There is a tendency for people to demand considerably more for a product they own versus what they are willing to pay if they don’t yet own it.
This bias has been identified and researched by both economists and psychologists for years, and in 1980 the economist, R.H. Thaler, named it the Endowment Effect.
Real estate is no exception. A big hurtle many sellers face is the belief that their property is worth more than what buyers are willing to pay. We often hear things like:
--We see what other homes are listed for and ours is worth more. The seller is comparing his home to properties not yet sold. They are listings for sale and with some the days on the market can far exceed average market selling time.
--I don’t care what other homes sold for. Mine is better and at my price, it should sell fast. Even after a careful analysis of best market price--and depending on market conditions--about 40% to 60% or more of homes for sale can be overpriced. They linger, expire, go off the market and--in some cases--go back on the market at a reduced price--4, 5 and 6 months later—long after the homes they initially competed with sold.
Why do we attribute more value to what we own?
One reason given by psychologists Kahneman and Tversky is our aversion to loss. This characteristic in us is an anomaly and somewhat irrational. Loss aversion suggests that the prospect of loss hurts more than how good the equivalent gain will feel. This helps to explain, at least in part, why a seller might demand much more than a buyer is willing to pay. Selling his or her home means losing something and to reconcile the loss wants more than he/she would be willing to pay if buying.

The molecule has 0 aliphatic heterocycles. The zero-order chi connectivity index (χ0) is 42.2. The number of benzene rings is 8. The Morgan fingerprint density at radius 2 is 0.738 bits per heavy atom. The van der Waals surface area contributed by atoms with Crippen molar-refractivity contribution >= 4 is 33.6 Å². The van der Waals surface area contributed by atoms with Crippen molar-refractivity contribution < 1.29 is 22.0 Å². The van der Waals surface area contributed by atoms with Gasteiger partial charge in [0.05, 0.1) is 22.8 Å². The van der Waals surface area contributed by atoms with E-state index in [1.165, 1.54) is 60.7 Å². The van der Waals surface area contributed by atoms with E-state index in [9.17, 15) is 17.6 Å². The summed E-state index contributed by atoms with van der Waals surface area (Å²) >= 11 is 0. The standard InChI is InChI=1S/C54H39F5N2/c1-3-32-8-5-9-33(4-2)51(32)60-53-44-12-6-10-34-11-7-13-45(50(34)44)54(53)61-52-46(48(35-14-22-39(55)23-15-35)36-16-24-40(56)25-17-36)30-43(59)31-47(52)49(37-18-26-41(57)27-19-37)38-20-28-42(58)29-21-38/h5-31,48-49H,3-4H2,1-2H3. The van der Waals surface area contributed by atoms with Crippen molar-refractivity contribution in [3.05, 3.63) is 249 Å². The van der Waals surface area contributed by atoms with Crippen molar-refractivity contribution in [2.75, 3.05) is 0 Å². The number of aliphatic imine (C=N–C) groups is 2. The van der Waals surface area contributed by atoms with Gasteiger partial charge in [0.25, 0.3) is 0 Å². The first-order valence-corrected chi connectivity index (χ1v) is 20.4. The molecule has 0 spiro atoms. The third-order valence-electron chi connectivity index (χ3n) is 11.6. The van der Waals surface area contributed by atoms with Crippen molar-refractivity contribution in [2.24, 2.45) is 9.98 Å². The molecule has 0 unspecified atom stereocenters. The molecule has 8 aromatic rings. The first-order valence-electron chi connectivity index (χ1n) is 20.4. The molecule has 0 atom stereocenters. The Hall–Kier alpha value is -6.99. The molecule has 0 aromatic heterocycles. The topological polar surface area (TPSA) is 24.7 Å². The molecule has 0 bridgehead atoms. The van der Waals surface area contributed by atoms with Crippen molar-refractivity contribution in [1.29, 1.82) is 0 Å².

Still there is more to the story
Some experts indicate loss aversion has less to do with the endowment effect than “a sense of possession, a feeling that the object is ‘mine’.” We tend to overvalue something just because we own it. What’s more, attachment to a home, or any item, even if the attachment is minimal, plus the subjective feelings that follow can be responsible for a person’s lack of motivation and reluctance to sell.
Of course when sellers have pressing reasons to sell, in spite of the disparity between their subjective idea of value and what buyers are willing to pay, they are much more agreeable to list at a price that will cause the home to sell.
In her book, Focus, author Heidi Grant Halverson suggests that “the endowment effect is most likely to happen when we engage in prevention-focused thinking about avoiding losses.” When our motivation is focused on prevention, we “prefer stability (nonloss) over change (potential loss)....” People are not always biased in this way.